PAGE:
COMBS, Justice. Robert Chilton filed this suit against appellees, policemen to the City of Carrollton, for damages for illegal arrest and assault. The basis of the action is KRS 95.750, which provides in part:
'(1) In cities of the fourth class the chief of police, his deputies, and every member of the police force shall, before entering upon the duties of his office, execute bond. The bonds of the chief of police and his deputies shall be in the sum of $2,500, and the bond of each member of the police force shall be in the sum of $1,000.
'(3) * * * For any unlawful arrest, or unnecessary or cruel treating or assault in making an arrest, the principal and sureties shall be liable on their bond to the person injured.'
The petition charges an unlawful arrest and cruel and unnecessary assault, not only in making the arrest, but after the arrest was accomplished. The court, on motion of appellees, required Chilton to elect whether he would prosecute his action for illegal arrest, or assault. He elected to rely upon the alleged assault, and the court ordered stricken that paragraph of the petition charging illegal arrest.
The case was heard by a jury which returned a verdict for Chilton in the amount of $500. The court entered judgment for appellees notwithstanding the verdict, on the theory that that part of the petition upon which Chilton elected to rely does not state a cause of action. He appeals.
If the court was correct in requiring plaintiff to elect between illegal arrest and assault, the judgment must be affirmed because, with the elimination of that part of the petition charging illegal arrest, it does not state a cause of action. Although the assault is pleaded in specific terms, the petition fails to negative the proposition the assault might have been committed in order to prevent escape of the prisoner, or in defense of the arresting officer. We have held that such an omission renders the petition defective. In Commonwealth v. Teel, 111 S.W. 340, 343, 33 Ky.Law Rep. 741, it was said: '* * * On the other hand, if the arrest of appellant were lawful, and he sought to recover damages for the unlawful and unnecessary beating and bruising while under arrest, then it would have been necessary for appellant to have alleged that he was not trying to escape from the officer, and that he did not first assault him. If the arrest were lawful, and appellant endeavored to make his escape and in doing so made an attack upon appellant and put him in danger of bodily harm, the officer was not bound to retreat, but in such case had the right to use any means for his self-defense and for the keeping of the prisoner that were necessary and reasonable.'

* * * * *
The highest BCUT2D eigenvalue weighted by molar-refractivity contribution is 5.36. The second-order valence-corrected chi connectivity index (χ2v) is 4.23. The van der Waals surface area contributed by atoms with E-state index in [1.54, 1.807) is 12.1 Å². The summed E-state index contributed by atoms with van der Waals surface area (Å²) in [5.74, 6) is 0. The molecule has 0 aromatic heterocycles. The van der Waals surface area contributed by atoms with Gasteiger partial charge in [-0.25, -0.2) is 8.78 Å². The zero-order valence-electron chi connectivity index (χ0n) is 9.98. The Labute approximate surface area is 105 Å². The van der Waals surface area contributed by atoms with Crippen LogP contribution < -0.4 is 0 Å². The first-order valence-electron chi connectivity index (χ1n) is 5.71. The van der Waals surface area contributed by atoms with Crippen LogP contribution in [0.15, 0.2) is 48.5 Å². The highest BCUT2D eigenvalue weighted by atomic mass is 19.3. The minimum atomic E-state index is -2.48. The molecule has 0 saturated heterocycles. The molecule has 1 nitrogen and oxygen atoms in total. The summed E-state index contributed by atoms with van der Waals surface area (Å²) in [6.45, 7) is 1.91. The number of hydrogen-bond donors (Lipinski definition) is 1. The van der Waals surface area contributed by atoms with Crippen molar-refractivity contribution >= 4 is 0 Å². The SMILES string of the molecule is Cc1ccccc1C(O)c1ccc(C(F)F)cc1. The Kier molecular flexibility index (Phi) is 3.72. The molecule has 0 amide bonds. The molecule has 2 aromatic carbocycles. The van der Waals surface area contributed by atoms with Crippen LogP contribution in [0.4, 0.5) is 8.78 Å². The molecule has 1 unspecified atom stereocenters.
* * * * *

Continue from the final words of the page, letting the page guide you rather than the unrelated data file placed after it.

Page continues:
It is necessary, therefore, to consider whether the court was correct in requiring plaintiff to elect. Appellees contend the statute authorizes separate causes of action which cannot be joined. They rely on the wording of the statute 'For any unlawful arrest, or * * * assault in making an arrest,' and argue that the use of the disjunctive word 'or' shows that the Legislature intended to permit suit for either unlawful arrest, or assault, but not for a combination of the two offenses. We do not agree. We think it is clear the Legislature intended to permit a suit for either unlawful arrest, or unnecessary assault in making an arrest, or a combination of the two offenses if they arise out of the same transaction. Otherwise, a party aggrieved by both an illegal arrest, and assault in connection with the arrest, would have only half a remedy. We have found no case construing the statute, but it is a general rule of construction that where it can fairly be done a statute will be construed so as to accomplish the purpose for which it was enacted; Monmouth Street Merchants' Bus Ass'n v. Ryan, 247 Ky. 162, 56 S.W.2d 963; Rouse v. Johnson, 234 Ky. 473, 28 S.W.2d 745, 70 A.L.R. 1077; Mann v. Humphrey's Adm'x, 257 Ky. 647, 79 S.W.2d 17, 96 A.L.R. 584; and an interpretation which will lead to an absurd result will be avoided; Kirkman v. Williams' Ex'r, 246 Ky. 481, 55 S.W.2d 365; Reeves v. Fidelity & Columbia Trust Co., 293 Ky. 544, 169 S.W.2d 621. It is also the rule that when necessary to carry out the obvious intention of the Legislature, disjunctive words can be construed as conjunctive, and vice versa. Commonwealth v. Bartholomew, 265 Ky. 703, 97 S.W.2d 591.
We construe the statute to mean that damages may be claimed both for an illegal arrest and for assault in connection with the arrest, and the two causes may be joined in the same action. It follows that the court erred in requiring plaintiff to elect which cause of action he would prosecute.
Although appellant insists the judgment should be reversed, he takes the position a new trial is unnecessary and contends this court should direct entry of a judgment on the jury's verdict rendered in his favor. He overlooks the fact the only cause of action stated in the petition was one for damages resulting from an alleged illegal arrest, and this issue was not even submitted to the jury. Since the petition is insufficient to sustain the verdict on the one issue submitted to the jury; i. e., assault after the arrest was accomplished, the judgment will have to be reversed with directions for a new trial.
The judgment is reversed for proceedings in conformity with this opinion.